It goes without saying that the marriage of Imam Ali (as) and Sayyida Fatima (as) was a perfect union from the time of its inception until their fateful deaths. The beauty of their marriage lies not only on the pious status of the elevated and immaculate individuals but in the success they achieved regardless of the circumstances around their nuptials. The metrics of success are not rooted in the monetary or temporal benefits a husband and wife can provide to each other, but the decisions made in life through the lens of Islam. There is no better example of a successful marriage by those standards than that of the Imam (as) and his beloved wife, Sayyida Fatima (as), who made the fundamental values of their marriage only to love each other for the sake of Allah (swt).
Growing up, my summers were filled with annual trips to Iran to visit my family and experience this culture I was born into, but for as long as I could remember, the memories surrounding my visits to the shrine of Imam Ridha (as) in Mashad were faint. I knew I had been there frequently, yet almost shamefully, the most I could remember were the fun hotels we would stay at when we visited with my grandparents. Those memories now don’t compare to my most recent visitation of the beloved and revered Imam Ridha (as).
Imam Musa al-Kadhim (as) is reported to have said, “Have patience in obeying and in not disobeying God, because this world is only a short period of time; you don’t feel the happiness and sorrow of what has passed and don’t know of what hasn’t come yet. Therefore, I have patience for what is now as if you were happy.” In a world that drowns us with temptations and distractions from our ultimate goals in life, it is difficult to always remember and embody the patience and tolerance of the seventh Imam of Islam, Musa al-Kadhim (as), but it is in those times we must reflect on his hardships and the hardships of our Islamic role models to allow us to persevere. Continue reading
From newly re-elected Israeli Prime Minister Benjamin Netanyahu’s promise that he will not allow a free Palestine to the United Nations report stating more Palestinian civilians were killed in 2014 than any other year since the devastating war of 1967, the need for international awareness and support for the Palestinian cause has been greater than ever. As the global support for Palestine continues to rise in popularity, the political sphere has slowly shifted to reflect those sentiments. Continue reading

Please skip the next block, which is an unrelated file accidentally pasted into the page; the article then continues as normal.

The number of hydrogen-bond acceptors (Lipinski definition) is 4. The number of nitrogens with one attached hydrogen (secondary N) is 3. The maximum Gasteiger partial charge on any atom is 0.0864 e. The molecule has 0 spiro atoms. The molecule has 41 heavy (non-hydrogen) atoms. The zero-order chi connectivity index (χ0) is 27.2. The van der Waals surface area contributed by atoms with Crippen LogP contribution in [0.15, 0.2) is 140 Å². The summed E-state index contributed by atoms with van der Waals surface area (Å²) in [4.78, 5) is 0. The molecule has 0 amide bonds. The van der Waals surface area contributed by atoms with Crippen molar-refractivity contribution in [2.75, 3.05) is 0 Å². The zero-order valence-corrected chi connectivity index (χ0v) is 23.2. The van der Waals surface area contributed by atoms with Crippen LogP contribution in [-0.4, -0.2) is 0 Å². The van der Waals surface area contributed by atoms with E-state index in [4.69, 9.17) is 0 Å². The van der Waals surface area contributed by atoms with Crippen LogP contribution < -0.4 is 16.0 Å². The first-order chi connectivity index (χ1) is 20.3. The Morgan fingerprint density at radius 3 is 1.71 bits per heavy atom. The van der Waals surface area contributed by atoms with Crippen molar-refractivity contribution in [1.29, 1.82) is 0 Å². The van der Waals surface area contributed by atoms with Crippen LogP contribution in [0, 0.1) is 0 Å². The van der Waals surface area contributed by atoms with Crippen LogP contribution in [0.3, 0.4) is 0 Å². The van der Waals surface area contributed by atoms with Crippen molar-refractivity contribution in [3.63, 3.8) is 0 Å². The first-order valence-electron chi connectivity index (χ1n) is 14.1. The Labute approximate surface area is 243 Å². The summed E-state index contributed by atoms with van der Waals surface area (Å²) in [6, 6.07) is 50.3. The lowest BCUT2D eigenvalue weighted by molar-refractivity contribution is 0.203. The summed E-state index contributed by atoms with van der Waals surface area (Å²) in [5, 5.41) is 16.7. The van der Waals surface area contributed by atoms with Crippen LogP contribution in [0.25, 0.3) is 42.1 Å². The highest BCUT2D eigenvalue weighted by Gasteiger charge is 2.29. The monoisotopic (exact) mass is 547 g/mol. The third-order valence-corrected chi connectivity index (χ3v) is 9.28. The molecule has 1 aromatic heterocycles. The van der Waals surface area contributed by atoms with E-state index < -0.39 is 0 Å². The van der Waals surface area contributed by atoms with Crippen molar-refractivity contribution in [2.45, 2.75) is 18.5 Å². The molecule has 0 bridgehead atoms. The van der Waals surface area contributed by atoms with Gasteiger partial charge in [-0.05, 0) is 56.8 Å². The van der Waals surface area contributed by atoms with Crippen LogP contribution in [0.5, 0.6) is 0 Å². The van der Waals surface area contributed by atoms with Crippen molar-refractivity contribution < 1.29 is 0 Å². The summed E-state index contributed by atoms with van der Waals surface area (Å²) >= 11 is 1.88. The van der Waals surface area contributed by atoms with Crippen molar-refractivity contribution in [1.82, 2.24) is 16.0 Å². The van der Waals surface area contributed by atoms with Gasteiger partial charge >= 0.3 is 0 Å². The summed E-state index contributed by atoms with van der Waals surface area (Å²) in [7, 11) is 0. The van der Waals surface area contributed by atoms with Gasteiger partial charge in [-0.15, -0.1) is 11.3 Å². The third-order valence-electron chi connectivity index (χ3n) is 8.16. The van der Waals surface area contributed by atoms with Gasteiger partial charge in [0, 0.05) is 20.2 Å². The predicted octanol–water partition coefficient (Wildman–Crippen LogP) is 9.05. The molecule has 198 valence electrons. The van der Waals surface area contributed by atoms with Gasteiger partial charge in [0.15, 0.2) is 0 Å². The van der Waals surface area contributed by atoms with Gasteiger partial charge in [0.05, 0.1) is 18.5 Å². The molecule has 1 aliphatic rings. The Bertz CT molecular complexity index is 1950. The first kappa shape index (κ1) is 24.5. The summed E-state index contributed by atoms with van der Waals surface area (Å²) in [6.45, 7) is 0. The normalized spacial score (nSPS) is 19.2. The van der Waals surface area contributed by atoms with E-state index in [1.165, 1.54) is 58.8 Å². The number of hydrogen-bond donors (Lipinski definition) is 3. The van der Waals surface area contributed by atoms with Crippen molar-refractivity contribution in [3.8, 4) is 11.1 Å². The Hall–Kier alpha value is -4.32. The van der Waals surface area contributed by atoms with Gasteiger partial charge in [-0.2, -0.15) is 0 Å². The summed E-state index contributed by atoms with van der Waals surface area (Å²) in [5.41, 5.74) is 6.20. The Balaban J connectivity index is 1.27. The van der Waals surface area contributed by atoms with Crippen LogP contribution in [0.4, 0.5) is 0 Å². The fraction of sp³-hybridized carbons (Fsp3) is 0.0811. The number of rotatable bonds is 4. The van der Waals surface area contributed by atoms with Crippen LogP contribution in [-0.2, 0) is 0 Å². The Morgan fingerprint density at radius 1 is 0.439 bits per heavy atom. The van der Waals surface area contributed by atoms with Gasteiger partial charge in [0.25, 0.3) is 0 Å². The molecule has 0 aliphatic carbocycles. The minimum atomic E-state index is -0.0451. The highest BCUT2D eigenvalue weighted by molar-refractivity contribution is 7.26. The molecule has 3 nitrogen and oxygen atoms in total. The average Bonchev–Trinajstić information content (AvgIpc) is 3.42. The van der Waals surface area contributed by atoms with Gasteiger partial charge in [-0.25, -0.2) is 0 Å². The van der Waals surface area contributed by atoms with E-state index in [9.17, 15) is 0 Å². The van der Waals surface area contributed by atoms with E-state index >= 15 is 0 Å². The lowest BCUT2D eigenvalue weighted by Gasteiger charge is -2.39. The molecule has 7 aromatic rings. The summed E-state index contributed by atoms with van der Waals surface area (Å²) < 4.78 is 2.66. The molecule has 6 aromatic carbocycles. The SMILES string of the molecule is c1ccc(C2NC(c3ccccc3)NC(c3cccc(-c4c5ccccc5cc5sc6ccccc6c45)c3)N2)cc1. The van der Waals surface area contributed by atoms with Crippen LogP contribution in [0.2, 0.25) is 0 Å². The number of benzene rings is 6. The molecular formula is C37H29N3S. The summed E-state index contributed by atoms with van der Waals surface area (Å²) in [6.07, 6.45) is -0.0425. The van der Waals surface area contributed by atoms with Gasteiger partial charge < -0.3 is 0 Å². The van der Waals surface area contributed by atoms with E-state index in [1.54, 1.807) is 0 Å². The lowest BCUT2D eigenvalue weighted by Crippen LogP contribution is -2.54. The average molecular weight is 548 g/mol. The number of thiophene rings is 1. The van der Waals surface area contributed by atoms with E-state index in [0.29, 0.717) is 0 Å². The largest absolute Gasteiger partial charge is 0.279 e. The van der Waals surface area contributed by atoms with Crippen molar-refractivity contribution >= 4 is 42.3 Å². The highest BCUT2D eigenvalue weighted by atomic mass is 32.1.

February 14th not only marks the most commercialized holiday of romance around the globe but also the least covered and strategically suppressed struggle for justice in Bahrain. Four years since Bahraini citizens have rightfully demanded reform and equality, the unrest on the small island in the Gulf continues.
For eighteen University of Texas at Austin students, occupying the school president’s office was the way to make their voices heard and their demands clear.
On Wednesday, April 23, students and demonstrators protested the proposed “Shared Services Plan” put forward by Accenture, a consulting and outsourcing firm. Demonstrators demanded that UT Austin President Bill Powers immediately halt the plan that would put 500 UT employees at risk of losing their jobs.
“That’s your mitral valve,” said postdoctoral fellow Chung-Hao Lee, pointing to a 3D simulation that fills his computer screen with a pair of lips that flap open and then close, a rainbow of colors indicating how tightly. The display lies at the core of work by Lee and his colleagues at the department of biomedical engineering at the University of Texas at Austin to improve the visibility of one of the heart’s trickiest pieces of real estate.
Bake sales have long been a go-to solution for organizations looking to make money. More recently, they’ve also provided a platform for protest — and not the most savory kind.
The University of Texas at Austin’s Young Conservatives of Texas group last month hosted an “Affirmative Action Bake Sale” where they charged customers prices based on their race. It was part of a larger effort to clarify their position regarding the controversial Fisher v. University of Texas case, which is now being debated at the U.S. Supreme Court level, concerning affirmative action admissions policy of the university’s Austin campus.
Published by Reporting Texas on Oct. 4, 2013
By Reihaneh Hajibeigi
For Reporting Texas
Breema came from Syria to the University of Texas at Austin to study Middle Eastern languages and culture, but she often finds herself studying something else.
“The news can be credible at times, but Facebook is Syria for me,” the 26-year-old graduate student said. “That’s how I know what is going on with my family, my neighborhood, my town and even other cities around Syria.”
Organizers of an economic forecasting event associated with the University of Texas at Austin McCombs School of Business hope to focus on the concrete — jobs — and avoid lofty economic theory.
Rather than economists, Texas CEO publisher and event organizer Pat Niekamp said she wanted “boots on the ground” Texas chief executive officers to discuss the economic issues they face in the context of their own businesses.